WASHINGTON—Homeland Security and Governmental Affairs Committee Chairman Joe Lieberman, ID-Conn., and Ranking Member Susan Collins, R-Me., Tuesday heard testimony from federal officials that poor communication on their part led to mistaken expectations about availability of the H1N1 vaccine this fall.
 Representatives from the Departments of Health and Human Services (HHS) and Homeland Security (DHS) told the panel that they accepted responsibility for inadequately communicating with the public about reduced vaccine availability, resulting in too-high public expectations.
“Three months ago, the Centers for Disease Control and Prevention estimated that almost half the U.S. population would be in a priority group to receive the vaccine,” Lieberman said.  “However, an advisory group also generated a secondary and more limited list of those who were most at risk, in case vaccine availability fell short of what was planned.  This is exactly what happened, but states, counties, and cities were allowed to target whatever population they chose for vaccination.  This has led to understandable public frustration and anger, mixed with confusion over just who should get vaccinated.
“With so many eligible Americans still unable to get the vaccine, a good situation has turned bad. I worry that we are undermining confidence, generally, in the public health system, and that people most at risk are not only not getting the vaccine but have stopped trying.”
Senator Collins said the hearing was “critical to peeling away the layers of misinformation and miscommunication that have hampered the federal government’s H1N1 flu response strategy.  Many of our constituents, especially those most vulnerable to the H1N1 virus, are frustrated and perplexed by the problems they face in getting vaccinated.”
 She shared a letter sent to her by Brendon Stearns, 11, of Greenwood, Maine. 
“On October 27, Brendon wrote me a letter, describing his attempts to get the vaccine,” Senator Collins said. “He has two autoimmune diseases and asthma, placing him in a high-risk group for complications.  Yet even after his mother called several possible sources – schools, the Maine CDC, doctors’ offices, hospitals, health clinics, and pharmacies – she could not find any available.  Her persistence paid off when a source was found in Rockland, but that was nearly a six-hour round-trip drive from the family’s home in Greenwood.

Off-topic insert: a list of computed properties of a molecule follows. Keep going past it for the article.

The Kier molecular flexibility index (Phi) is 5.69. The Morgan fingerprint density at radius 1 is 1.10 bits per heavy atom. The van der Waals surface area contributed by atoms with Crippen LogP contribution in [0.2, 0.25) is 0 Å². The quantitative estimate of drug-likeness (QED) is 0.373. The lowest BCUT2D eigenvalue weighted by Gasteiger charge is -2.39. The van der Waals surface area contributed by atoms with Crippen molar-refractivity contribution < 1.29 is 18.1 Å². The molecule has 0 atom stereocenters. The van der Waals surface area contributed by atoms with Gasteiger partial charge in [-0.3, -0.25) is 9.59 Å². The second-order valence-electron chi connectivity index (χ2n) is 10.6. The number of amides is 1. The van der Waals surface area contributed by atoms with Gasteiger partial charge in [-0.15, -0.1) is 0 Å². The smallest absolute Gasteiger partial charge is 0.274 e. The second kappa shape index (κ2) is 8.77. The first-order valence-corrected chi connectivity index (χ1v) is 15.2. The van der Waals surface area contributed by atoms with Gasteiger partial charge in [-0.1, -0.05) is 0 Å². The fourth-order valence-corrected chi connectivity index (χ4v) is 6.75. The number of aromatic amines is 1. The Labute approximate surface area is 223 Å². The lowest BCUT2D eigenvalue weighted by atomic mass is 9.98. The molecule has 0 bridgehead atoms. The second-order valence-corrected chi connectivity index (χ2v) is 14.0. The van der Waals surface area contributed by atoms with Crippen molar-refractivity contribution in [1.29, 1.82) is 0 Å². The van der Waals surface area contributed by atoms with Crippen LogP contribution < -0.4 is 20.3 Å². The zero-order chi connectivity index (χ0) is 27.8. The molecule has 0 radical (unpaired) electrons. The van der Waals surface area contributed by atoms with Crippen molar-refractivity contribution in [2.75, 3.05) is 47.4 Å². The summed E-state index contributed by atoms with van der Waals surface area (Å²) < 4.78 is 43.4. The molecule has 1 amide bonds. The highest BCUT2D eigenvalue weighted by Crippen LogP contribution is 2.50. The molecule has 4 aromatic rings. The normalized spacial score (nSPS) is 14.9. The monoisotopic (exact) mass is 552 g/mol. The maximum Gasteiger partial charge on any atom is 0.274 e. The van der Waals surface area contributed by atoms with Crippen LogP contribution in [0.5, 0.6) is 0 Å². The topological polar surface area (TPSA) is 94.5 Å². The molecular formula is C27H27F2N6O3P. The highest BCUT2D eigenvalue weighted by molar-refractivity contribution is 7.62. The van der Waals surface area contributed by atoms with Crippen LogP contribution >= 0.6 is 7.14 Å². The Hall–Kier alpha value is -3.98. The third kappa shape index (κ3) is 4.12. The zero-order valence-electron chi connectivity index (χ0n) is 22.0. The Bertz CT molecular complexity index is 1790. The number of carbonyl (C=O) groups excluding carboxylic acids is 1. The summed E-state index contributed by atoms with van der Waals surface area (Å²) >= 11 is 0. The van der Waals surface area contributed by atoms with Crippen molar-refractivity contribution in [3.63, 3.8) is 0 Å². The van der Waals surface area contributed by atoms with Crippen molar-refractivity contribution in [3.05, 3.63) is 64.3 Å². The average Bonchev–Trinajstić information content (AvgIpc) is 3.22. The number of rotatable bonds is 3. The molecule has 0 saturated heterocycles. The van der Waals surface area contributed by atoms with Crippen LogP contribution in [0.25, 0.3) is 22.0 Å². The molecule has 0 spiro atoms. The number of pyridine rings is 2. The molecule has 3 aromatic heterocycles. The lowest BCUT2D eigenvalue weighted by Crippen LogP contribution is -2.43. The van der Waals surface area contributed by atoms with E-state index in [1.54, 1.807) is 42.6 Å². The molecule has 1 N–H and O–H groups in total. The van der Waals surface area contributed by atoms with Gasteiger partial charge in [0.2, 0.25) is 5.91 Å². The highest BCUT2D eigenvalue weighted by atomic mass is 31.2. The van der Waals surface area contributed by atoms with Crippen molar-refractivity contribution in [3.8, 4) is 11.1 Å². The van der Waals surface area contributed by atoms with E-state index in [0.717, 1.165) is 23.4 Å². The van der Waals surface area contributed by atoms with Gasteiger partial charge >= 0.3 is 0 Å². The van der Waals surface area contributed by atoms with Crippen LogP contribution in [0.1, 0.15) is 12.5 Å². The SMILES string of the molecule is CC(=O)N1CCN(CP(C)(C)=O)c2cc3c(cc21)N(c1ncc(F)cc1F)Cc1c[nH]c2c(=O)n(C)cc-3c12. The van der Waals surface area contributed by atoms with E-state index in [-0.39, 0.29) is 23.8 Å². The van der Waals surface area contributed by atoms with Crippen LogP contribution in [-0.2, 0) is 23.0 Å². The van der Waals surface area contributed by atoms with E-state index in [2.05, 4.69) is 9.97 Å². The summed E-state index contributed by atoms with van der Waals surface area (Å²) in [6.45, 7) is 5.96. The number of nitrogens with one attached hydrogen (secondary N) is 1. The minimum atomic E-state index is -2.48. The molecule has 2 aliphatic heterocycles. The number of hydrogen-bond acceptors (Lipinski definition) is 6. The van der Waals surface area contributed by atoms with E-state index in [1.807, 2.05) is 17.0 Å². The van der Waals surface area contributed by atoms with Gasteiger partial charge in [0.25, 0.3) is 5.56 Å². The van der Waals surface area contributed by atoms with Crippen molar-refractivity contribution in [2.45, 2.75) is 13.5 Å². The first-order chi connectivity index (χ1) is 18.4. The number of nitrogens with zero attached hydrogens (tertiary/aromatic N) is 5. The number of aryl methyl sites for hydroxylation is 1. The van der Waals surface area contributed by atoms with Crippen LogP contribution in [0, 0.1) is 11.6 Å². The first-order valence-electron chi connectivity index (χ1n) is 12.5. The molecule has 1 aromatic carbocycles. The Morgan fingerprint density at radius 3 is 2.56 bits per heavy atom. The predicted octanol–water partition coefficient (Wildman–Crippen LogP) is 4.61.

“I was dismayed to learn about the extraordinary effort this family had to make to get the vaccine for a high-risk child.  Such extreme measures should not have been required.  And it raises the troubling question: how many others just like Brendon are still waiting for their vaccination?
“Despite consistent reassurances from the federal government that vaccine would be available for all who wanted it, the bottom line is that people like Brendon and his mother often have been left to fend for themselves.  Scores of people in Maine are telling me similar stories… a veteran from Biddeford with compromised immunity due to a liver transplant…school nurses frustrated with last-minute changes from the CDC regarding vaccine availability.
“What is the national strategy?  Where was the plan?” she asked. “Why wasn’t the plan altered when manufacturing problems first became evident?  Instead of false assurances, why wasn’t the federal government explaining the challenges with vaccine production and revising and clearly communicating a new vaccination strategy?  If I were to summarize the sentiments of people who have hit obstacle after obstacle in trying to obtain the H1N1 flu vaccine, I would choose one word: ‘frustrated.’  Americans across the nation are frustrated because they cannot take recommended steps to help protect themselves or their family’s health.”
The hearing, “H1N1 Flu: Getting the Vaccine to Where it is Most Needed,” featured testimony from: Alex Garza, Assistant Secretary for Health Affairs and Chief Medical Officer, DHS; Rear Admiral Anne Schuchat, Assistant Surgeon General and Director for the National Center for Immunization and Respiratory Diseases at the Centers for Disease Control and Prevention; and Nicole Lurie, Assistant Secretary for Preparedness and Response at HHS.
Dr. Schuchat told Senators that the CDC was committed to learning appropriate lessons about vaccine distribution.  “Whether we meant to or not, I think we led expectations of availability to be higher than they have been.  And so that, I think, can lead to frustration,” she said.
This was the fourth hearing the Committee has held on the H1N1 flu since the virus emerged last spring.  Lieberman and Collins sent a letter to HHS Secretary Kathleen Sebelius Monday, pressing for answers to their questions about the Department’s H1N1 vaccine distribution plan.  The letter was a follow-up to letters the Senators sent last month and expressed dissatisfaction with the Department’s response to why some people designated as high risk had not been able to obtain a vaccine.